Information Commissioner's Office
When political market research crosses the line
Blog posted by: Steve Eckersley, Head of Enforcement, 23 October 2017.
The ICO has concluded its investigation into a Conservative Party telephone campaign carried out in the run up to the 2017 general election.
An undercover Channel 4 News investigation raised concerns about the campaign involving calls made by Blue Telecoms, a firm in Neath, South Wales, on behalf of the Conservative Party.
These concerns prompted an ICO investigation into the campaign’s compliance with data protection and electronic marketing law.
We’ve found that two small sections of the written scripts used by those making the calls crossed the line from legitimate market research to unlawful direct marketing. We’ve warned the Conservative Party to get it right next time.
Direct marketing v market research in politics
Market research helps political parties inform their views and formulate policies. Questions about voting intentions, finding out which Prime Minister someone might prefer or generally encouraging people to go out and vote are all legitimate market research.
However, if the questions are framed in a way to gain support – either now or at some point in the future – then that crosses the line into direct marketing. We mean things like promoting the aims and ideals of a particular party, appealing for funds, or encouraging people to vote for a particular party or candidate.
The law protects people from this kind of marketing because it can be intrusive.
Direct marketing – whether it’s through emails, texts or phone calls – is regulated by the ICO under the Privacy and Electronic Communications Regulations (PECR). Other matters, for example around election law and market research, are regulated by other bodies.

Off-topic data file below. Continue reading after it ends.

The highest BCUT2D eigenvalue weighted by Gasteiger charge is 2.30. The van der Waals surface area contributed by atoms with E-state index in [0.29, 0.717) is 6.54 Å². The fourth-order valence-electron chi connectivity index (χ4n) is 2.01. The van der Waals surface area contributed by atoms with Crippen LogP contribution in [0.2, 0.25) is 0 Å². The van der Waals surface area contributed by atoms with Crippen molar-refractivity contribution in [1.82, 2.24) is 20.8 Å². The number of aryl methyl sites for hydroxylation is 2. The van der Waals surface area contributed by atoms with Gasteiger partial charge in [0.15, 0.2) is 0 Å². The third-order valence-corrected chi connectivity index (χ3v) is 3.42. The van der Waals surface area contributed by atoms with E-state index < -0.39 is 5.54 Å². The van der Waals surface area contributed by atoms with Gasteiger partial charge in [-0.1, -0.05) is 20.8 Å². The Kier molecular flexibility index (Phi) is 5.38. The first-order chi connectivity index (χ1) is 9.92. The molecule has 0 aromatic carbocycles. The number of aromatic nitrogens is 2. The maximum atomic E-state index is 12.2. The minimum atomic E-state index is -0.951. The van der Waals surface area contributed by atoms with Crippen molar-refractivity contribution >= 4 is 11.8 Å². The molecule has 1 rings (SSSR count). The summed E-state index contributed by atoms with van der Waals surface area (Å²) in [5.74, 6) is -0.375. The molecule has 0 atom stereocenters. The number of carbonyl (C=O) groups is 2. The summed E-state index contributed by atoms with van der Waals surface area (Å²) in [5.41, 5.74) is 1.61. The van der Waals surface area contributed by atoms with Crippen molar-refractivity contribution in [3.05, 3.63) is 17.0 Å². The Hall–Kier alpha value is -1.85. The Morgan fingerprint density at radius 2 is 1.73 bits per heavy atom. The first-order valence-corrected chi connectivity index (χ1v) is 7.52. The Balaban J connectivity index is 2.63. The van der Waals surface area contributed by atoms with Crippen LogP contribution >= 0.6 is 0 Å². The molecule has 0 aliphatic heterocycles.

What did the Conservative Party do wrong?
As part of our investigation, we studied scripts and call recordings and were satisfied that, in general, the questions reflected a valid market research campaign.
But we did have concerns about two sections which we believe fell outside the bounds of market research. These paragraphs referenced both Theresa May and Jeremy Corbyn in relation to policy choices.
What happens now?
We’ve stopped short of formal regulatory action because the overall campaign was genuine market research. The two sections we had concerns about were not enough to trigger formal enforcement action when considered along with the campaign as a whole. In addition, the results of the survey were not saved against any individual so they could not be targeted for future marketing.
But we have been clear about what we expect in the future.
We’ve warned the party that its campaigns must be rigorously checked for questions that fall outside the bounds of market research.
And, while we did not resort to the full force of our regulatory powers in this case, we will continue to keep an eye on all political parties in the run up to future elections and repeat our advice to them that they must comply with data protection and privacy laws when campaigning.
There’s more advice about the difference between market research and direct marketing in our political campaigning guidance.
Steve Eckersley leads the ICO’s Enforcement Team. Its aim is to take purposeful risk-based regulatory action where obligations are ignored, examples need to be set or issues need to be clarified, based on the ICO’s Regulatory Action Policy.
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